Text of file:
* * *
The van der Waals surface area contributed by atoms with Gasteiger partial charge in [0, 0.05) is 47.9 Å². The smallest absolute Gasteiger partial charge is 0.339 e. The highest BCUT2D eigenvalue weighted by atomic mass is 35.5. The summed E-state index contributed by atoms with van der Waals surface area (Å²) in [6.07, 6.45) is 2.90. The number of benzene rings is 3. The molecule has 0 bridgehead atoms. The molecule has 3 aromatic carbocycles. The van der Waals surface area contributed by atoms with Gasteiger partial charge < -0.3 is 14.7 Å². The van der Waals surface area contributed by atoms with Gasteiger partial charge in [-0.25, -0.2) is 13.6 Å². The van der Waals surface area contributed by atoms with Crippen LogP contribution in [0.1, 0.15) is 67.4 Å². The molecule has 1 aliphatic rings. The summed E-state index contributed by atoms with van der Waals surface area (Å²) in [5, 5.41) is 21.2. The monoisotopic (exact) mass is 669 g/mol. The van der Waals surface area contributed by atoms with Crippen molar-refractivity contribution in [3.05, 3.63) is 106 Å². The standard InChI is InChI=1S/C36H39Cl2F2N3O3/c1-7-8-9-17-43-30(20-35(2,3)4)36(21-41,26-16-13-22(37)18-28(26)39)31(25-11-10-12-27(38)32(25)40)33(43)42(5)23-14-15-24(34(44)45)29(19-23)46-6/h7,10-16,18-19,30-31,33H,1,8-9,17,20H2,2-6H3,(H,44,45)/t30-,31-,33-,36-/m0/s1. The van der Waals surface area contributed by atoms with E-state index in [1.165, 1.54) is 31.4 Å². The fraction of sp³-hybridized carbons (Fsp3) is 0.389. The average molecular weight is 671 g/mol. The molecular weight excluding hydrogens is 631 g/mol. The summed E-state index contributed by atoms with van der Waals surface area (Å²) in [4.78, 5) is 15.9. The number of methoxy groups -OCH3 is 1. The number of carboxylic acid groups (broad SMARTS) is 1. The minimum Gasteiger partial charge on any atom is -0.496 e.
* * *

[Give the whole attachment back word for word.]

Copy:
The van der Waals surface area contributed by atoms with Gasteiger partial charge in [0, 0.05) is 47.9 Å². The smallest absolute Gasteiger partial charge is 0.339 e. The highest BCUT2D eigenvalue weighted by atomic mass is 35.5. The summed E-state index contributed by atoms with van der Waals surface area (Å²) in [6.07, 6.45) is 2.90. The number of benzene rings is 3. The molecule has 0 bridgehead atoms. The molecule has 3 aromatic carbocycles. The van der Waals surface area contributed by atoms with Gasteiger partial charge < -0.3 is 14.7 Å². The van der Waals surface area contributed by atoms with Gasteiger partial charge in [-0.25, -0.2) is 13.6 Å². The van der Waals surface area contributed by atoms with Crippen LogP contribution in [0.1, 0.15) is 67.4 Å². The molecule has 1 aliphatic rings. The summed E-state index contributed by atoms with van der Waals surface area (Å²) in [5, 5.41) is 21.2. The monoisotopic (exact) mass is 669 g/mol. The van der Waals surface area contributed by atoms with Crippen molar-refractivity contribution in [3.05, 3.63) is 106 Å². The standard InChI is InChI=1S/C36H39Cl2F2N3O3/c1-7-8-9-17-43-30(20-35(2,3)4)36(21-41,26-16-13-22(37)18-28(26)39)31(25-11-10-12-27(38)32(25)40)33(43)42(5)23-14-15-24(34(44)45)29(19-23)46-6/h7,10-16,18-19,30-31,33H,1,8-9,17,20H2,2-6H3,(H,44,45)/t30-,31-,33-,36-/m0/s1. The van der Waals surface area contributed by atoms with E-state index in [1.165, 1.54) is 31.4 Å². The fraction of sp³-hybridized carbons (Fsp3) is 0.389. The average molecular weight is 671 g/mol. The molecular weight excluding hydrogens is 631 g/mol. The summed E-state index contributed by atoms with van der Waals surface area (Å²) in [4.78, 5) is 15.9. The number of methoxy groups -OCH3 is 1. The number of carboxylic acid groups (broad SMARTS) is 1. The minimum Gasteiger partial charge on any atom is -0.496 e.